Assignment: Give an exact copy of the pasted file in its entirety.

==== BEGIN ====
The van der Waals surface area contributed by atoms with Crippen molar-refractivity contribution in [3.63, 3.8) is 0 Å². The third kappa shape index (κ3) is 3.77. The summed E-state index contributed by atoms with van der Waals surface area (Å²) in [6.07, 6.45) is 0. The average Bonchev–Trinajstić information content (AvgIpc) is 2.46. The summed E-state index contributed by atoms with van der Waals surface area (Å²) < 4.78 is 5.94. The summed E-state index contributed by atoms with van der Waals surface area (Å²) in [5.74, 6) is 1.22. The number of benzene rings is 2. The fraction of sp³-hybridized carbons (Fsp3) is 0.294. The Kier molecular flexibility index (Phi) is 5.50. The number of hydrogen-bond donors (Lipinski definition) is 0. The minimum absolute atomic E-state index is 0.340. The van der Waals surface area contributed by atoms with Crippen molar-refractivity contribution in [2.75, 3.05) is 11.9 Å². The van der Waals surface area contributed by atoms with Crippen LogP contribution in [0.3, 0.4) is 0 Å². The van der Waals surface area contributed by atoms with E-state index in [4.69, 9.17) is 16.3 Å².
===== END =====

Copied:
The van der Waals surface area contributed by atoms with Crippen molar-refractivity contribution in [3.63, 3.8) is 0 Å². The third kappa shape index (κ3) is 3.77. The summed E-state index contributed by atoms with van der Waals surface area (Å²) in [6.07, 6.45) is 0. The average Bonchev–Trinajstić information content (AvgIpc) is 2.46. The summed E-state index contributed by atoms with van der Waals surface area (Å²) < 4.78 is 5.94. The summed E-state index contributed by atoms with van der Waals surface area (Å²) in [5.74, 6) is 1.22. The number of benzene rings is 2. The fraction of sp³-hybridized carbons (Fsp3) is 0.294. The Kier molecular flexibility index (Phi) is 5.50. The number of hydrogen-bond donors (Lipinski definition) is 0. The minimum absolute atomic E-state index is 0.340. The van der Waals surface area contributed by atoms with Crippen molar-refractivity contribution in [2.75, 3.05) is 11.9 Å². The van der Waals surface area contributed by atoms with Crippen LogP contribution in [0.3, 0.4) is 0 Å². The van der Waals surface area contributed by atoms with E-state index in [4.69, 9.17) is 16.3 Å².